Sakamichi no Apollon 2018 replicates the look, but sadly not the feel of the beloved Anime/Manga.
Sakamichi no Apollon 2018 Synopsis
In 1966, ace student and pianist Nishimi Kaoru transfers to a local high school in Sasebo because of his father’s overseas deployment. Not only is he unable to adjust to the new environment, Kaoru’s predicament is made worse when he catches the attention of Kawabuchi Sentarou, a half-Japanese who’s the scorned, delinquent thug of the school. Fortunately for Kaoru, though, class representative Mukae Ritsuko reaches out to him and through her, Kaoru discovers Sentarou is actually a big-hearted chap and an accomplished jazz drummer. After initial hesitation, Kaoru begins jamming with Sentarou in impromptu jazz sessions. Their energetic sessions soon lead to Kaoru establishing an unbreakable emotional and spiritual bond with Sentarou and Ritsuko.
Sakamichi no Apollon, also known as Kids on the Slope, was the first Anime I watched in 2015 after staying away for near 10 years.
I watched it via Singapore’s Singtel Mio TV. Initially a little unsure about the story, which felt so cliché to me, I was soon enthralled. If I remember correctly, I finished all 12 episodes over two nights.
As for what captivated me, it was not just the jazz music, which I’ve loved since young, it was the peculiar and convoluted relationships between the leads. Particularly the spiritual, almost romantic love between Kaoru and Sentarou. This becomes rather june se quoi at parts but I think it could best be described as a connection that is perfectly complimentary in every way. Needless to say, the bond is also unbreakable, no matter the tribulations it faces. It’s the sort of bond you wish for throughout your life. Not just when young.
Coming back to this live-action adaptation, said connection is repeatedly exemplified, though sadly it never ventures beyond skin deep. The lead actors certainly look the part, and whether there is any camera trick involved, or not, both Chinen Yuri and Nakagawa Taishi strongly transmit that frenetic exuberance and partnership during their jazz jamming sessions.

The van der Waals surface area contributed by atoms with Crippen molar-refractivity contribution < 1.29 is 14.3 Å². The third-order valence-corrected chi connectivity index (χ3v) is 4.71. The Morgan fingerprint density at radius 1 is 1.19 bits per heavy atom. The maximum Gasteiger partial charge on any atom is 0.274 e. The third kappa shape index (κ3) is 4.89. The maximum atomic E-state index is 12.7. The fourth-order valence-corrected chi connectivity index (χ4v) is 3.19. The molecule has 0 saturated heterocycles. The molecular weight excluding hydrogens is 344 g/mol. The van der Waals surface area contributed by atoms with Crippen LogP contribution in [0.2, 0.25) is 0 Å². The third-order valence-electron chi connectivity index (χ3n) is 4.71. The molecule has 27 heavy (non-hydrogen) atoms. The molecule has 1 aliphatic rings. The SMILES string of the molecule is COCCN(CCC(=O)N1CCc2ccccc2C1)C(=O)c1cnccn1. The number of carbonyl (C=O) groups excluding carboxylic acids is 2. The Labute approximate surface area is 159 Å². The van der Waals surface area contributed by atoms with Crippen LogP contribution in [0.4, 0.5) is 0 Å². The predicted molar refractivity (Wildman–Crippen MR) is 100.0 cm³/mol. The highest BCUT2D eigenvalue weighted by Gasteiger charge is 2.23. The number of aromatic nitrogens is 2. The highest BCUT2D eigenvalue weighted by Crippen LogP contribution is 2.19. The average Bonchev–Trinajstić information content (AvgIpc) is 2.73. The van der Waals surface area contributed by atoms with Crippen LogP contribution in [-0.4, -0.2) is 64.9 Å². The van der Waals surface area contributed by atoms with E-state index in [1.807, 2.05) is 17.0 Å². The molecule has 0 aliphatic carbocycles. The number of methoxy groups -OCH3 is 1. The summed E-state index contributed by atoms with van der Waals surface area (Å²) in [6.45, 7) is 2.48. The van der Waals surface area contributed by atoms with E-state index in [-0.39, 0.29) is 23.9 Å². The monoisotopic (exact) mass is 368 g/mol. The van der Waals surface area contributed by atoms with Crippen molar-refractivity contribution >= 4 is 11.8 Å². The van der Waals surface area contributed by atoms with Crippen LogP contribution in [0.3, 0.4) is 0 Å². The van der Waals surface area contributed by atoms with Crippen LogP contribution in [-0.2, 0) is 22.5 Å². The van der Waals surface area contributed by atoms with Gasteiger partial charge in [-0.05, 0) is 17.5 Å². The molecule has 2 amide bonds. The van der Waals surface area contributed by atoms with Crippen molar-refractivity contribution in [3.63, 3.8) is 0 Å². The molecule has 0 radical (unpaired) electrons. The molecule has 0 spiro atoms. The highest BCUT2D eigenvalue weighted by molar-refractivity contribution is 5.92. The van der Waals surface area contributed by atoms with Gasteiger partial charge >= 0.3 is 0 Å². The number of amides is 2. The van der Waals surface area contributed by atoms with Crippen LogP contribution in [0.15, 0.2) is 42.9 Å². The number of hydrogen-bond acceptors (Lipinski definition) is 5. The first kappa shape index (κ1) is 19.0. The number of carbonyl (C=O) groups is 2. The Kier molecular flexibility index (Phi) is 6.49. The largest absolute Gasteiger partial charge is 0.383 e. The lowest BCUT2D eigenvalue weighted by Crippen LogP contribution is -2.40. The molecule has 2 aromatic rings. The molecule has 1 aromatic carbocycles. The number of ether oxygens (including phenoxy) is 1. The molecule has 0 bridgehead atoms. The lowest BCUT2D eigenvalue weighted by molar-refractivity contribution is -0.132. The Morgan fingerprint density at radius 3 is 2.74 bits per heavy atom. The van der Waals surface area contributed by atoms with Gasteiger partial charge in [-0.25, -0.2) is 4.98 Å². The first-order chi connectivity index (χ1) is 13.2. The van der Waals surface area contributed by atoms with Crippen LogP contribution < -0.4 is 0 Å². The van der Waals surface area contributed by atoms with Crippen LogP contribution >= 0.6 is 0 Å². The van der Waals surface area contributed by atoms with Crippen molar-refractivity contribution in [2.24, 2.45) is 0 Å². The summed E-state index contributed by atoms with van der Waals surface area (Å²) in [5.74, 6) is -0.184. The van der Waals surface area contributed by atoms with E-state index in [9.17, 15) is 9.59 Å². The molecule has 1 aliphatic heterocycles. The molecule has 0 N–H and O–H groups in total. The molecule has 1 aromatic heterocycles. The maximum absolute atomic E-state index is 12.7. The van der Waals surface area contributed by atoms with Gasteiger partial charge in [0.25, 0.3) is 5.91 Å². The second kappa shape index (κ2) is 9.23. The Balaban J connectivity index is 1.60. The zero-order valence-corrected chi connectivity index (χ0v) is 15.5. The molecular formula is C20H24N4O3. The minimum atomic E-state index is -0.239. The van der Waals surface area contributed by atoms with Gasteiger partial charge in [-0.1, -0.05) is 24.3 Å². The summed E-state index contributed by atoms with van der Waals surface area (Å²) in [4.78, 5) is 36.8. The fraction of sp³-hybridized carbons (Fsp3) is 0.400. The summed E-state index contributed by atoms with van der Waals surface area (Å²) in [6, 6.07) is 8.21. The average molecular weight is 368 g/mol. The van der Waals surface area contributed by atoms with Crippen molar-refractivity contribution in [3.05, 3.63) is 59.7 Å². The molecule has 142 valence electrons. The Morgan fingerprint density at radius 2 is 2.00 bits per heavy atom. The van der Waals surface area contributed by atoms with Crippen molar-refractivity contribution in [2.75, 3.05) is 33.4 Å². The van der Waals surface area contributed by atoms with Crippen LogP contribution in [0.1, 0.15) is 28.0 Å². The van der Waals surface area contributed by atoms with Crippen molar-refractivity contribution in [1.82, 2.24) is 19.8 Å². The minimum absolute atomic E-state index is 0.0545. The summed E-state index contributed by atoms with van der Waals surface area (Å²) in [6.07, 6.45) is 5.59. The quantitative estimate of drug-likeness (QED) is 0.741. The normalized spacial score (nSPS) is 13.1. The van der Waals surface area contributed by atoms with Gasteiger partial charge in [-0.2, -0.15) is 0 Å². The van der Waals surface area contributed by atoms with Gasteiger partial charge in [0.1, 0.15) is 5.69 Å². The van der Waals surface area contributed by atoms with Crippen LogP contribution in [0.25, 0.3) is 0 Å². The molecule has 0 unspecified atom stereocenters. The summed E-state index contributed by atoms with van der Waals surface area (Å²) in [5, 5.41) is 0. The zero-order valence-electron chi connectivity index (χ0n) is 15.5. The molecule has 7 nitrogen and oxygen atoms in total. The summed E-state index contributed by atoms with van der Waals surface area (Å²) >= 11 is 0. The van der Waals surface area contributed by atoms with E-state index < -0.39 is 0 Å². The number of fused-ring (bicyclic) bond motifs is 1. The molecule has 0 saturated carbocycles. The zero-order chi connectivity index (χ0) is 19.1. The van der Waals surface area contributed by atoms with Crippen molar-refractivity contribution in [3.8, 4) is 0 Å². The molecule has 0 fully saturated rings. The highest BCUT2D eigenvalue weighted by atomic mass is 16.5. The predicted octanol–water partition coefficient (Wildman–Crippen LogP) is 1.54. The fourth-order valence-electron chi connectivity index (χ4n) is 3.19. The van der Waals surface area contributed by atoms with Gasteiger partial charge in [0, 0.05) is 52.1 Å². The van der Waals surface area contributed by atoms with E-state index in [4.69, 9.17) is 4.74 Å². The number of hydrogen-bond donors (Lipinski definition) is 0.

What felt missing to me, on the other hand, was the lead-up to this rapport. The so-called intimate comprehension between the two friends. In jazz terms, it’s like a straight jump into the ad-lib without any structure beforehand, and without a return as the coda. With several key events removed or skimmed over, it’s also hard to fully appreciate the intensity of that unique relationship. Or should I say, what it’s built on.
To put it in another way, you are swept up by the jazzy high but once the euphoria goes away, you can’t help but wonder, hey, what was that all about? Exactly why are these two so perfect for each other?
To be fair, this condensation is likely due to time constraints. (Which is probably also why Jun-nii and Yurika’s sub-story is left out) Overall, the shortened story is not technically unforgivable. But it does leave you longing for more.
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